How chitin synthesis in fungal cell wall
Chitin is made by a protein called chitin synthase, which is part of the cell membrane.
Chitin synthase pushes chitin chains through the plasma membrane, and the new polymers form microfibrils by hydrogen bonding with each other. Saccharomyces cerevisiae has three chitin synthases (Chs1p, Chs2p, and Chs3p); the filamentous ascomycete Aspergillus fumigatus has seven chitin synthases, and four have been identified in Neurospora crassa. Chitin synthases and glucan synthases both do the same thing. They are part of the membrane and make long chains of glucans by adding glucose residues one after the other. Crosslinks between branches in glucan molecules and links between glucans, chitin, and glycoproteins are very important for keeping the strength of the cell wall. Antifungal agents might try to stop glucan synthesis. A family of drugs called echinocandins that bind to β-1→3-glucan synthase show promise in the treatment of aspergillosis and candidiasis.
On their way through the secretory pathway, most of the wall proteins get sugar chains attached to them. Exocytosis brings them to the plasma membrane, where GPI anchors keep them in place. Their sugar residues form covalent bonds with other wall polymers, which helps the cell keep its shape. Glycoproteins also have roles in signaling and transport, in fusing with other cells (for example, agglutinins help cells recognize each other during mating), and in sticking to surfaces, making biofilms, and causing diseases. They also help the cell take in compounds from its environment and keep harmful substances out of the cell. There are also a lot of enzymes in the wall. Some of these enzymes help make other parts of the cell wall and are essential for the cell wall to keep changing as the cell grows.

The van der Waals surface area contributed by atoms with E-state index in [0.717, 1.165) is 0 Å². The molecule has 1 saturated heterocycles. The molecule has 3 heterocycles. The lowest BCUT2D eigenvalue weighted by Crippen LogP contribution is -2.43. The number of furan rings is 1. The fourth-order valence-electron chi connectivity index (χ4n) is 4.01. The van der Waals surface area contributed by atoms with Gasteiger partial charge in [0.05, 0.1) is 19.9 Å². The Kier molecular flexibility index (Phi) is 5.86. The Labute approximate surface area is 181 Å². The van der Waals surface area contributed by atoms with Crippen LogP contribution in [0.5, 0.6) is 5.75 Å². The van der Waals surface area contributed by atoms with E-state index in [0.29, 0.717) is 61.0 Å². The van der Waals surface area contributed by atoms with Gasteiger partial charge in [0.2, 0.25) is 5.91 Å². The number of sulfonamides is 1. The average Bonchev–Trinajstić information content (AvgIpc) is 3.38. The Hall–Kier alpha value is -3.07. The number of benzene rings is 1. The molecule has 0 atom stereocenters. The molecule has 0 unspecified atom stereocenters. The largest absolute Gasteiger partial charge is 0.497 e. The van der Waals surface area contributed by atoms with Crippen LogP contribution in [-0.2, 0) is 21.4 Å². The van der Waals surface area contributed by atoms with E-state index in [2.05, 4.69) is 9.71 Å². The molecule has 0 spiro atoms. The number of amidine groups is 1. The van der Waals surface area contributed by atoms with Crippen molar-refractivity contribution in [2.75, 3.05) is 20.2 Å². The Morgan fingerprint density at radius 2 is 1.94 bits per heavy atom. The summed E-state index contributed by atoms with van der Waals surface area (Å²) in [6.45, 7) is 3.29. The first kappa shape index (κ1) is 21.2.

a. Support and protection: The fungal cell wall helps hold the cell together and keeps it safe. It helps the cell keep its shape and integrity and keeps it safe from things like mechanical pressure and harmful chemicals in the environment. The cell wall acts as a semi-permeable barrier that controls the flow of ions, nutrients, and waste products into and out of the cell and keeps the environment inside the cell stable.
b. Controlling the amount of water in the cell: The fungal cell wall is also important for controlling the amount of water in the cell. Polysaccharides, like chitin, which are naturally water-loving, make up the wall. This helps control how much water the cell takes in and keeps, so it doesn’t become dehydrated or swell up so much that it might burst. Fungi need to control the water balance in their environment in order to stay alive and grow.
c. Interaction with the environment: The cell wall of the fungus is also involved in how it interacts with its surroundings. Different surface parts, like glycoproteins and lipids, cover the wall. These surface parts help fungal cells recognize and stick to each other and to other surfaces. This makes it possible for fungi to live in complex communities and work together with other organisms. The cell wall is also where hormones and growth factors that come from the environment are attached. This lets the fungus respond to changes in its environment.
Watkinson, S. C., Boddy, L., Money, N. P., & Carlile, M. J. (2016). The Fungi. Elsevier, Academic Press.